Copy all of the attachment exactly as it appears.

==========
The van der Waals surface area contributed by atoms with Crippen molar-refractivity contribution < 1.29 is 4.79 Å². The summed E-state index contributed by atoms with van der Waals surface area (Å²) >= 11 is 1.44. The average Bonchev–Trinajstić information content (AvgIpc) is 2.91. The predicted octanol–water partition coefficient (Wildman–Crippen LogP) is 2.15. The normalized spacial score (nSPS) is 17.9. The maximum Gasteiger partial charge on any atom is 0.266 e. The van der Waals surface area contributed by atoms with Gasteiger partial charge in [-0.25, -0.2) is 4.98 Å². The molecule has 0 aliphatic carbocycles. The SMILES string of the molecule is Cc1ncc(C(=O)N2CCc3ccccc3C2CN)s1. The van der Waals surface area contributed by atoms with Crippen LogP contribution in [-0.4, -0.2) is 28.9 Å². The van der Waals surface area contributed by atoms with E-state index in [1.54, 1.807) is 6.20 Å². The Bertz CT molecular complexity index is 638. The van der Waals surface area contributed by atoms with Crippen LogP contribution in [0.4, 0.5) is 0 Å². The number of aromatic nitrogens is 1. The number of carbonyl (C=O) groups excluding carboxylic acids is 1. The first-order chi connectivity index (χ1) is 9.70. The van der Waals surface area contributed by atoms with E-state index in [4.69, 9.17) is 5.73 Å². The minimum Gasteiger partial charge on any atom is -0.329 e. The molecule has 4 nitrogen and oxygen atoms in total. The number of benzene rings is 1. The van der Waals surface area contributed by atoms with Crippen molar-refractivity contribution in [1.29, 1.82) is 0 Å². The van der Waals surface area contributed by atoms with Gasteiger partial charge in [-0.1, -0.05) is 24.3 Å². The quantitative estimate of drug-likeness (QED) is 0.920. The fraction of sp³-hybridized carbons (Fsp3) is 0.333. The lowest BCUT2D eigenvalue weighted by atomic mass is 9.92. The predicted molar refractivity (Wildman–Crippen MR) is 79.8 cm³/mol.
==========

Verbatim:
The van der Waals surface area contributed by atoms with Crippen molar-refractivity contribution < 1.29 is 4.79 Å². The summed E-state index contributed by atoms with van der Waals surface area (Å²) >= 11 is 1.44. The average Bonchev–Trinajstić information content (AvgIpc) is 2.91. The predicted octanol–water partition coefficient (Wildman–Crippen LogP) is 2.15. The normalized spacial score (nSPS) is 17.9. The maximum Gasteiger partial charge on any atom is 0.266 e. The van der Waals surface area contributed by atoms with Gasteiger partial charge in [-0.25, -0.2) is 4.98 Å². The molecule has 0 aliphatic carbocycles. The SMILES string of the molecule is Cc1ncc(C(=O)N2CCc3ccccc3C2CN)s1. The van der Waals surface area contributed by atoms with Crippen LogP contribution in [-0.4, -0.2) is 28.9 Å². The van der Waals surface area contributed by atoms with E-state index in [1.54, 1.807) is 6.20 Å². The Bertz CT molecular complexity index is 638. The van der Waals surface area contributed by atoms with Crippen LogP contribution in [0.4, 0.5) is 0 Å². The number of aromatic nitrogens is 1. The number of carbonyl (C=O) groups excluding carboxylic acids is 1. The first-order chi connectivity index (χ1) is 9.70. The van der Waals surface area contributed by atoms with E-state index in [4.69, 9.17) is 5.73 Å². The minimum Gasteiger partial charge on any atom is -0.329 e. The molecule has 4 nitrogen and oxygen atoms in total. The number of benzene rings is 1. The van der Waals surface area contributed by atoms with Crippen molar-refractivity contribution in [1.29, 1.82) is 0 Å². The van der Waals surface area contributed by atoms with Gasteiger partial charge in [-0.1, -0.05) is 24.3 Å². The quantitative estimate of drug-likeness (QED) is 0.920. The fraction of sp³-hybridized carbons (Fsp3) is 0.333. The lowest BCUT2D eigenvalue weighted by atomic mass is 9.92. The predicted molar refractivity (Wildman–Crippen MR) is 79.8 cm³/mol.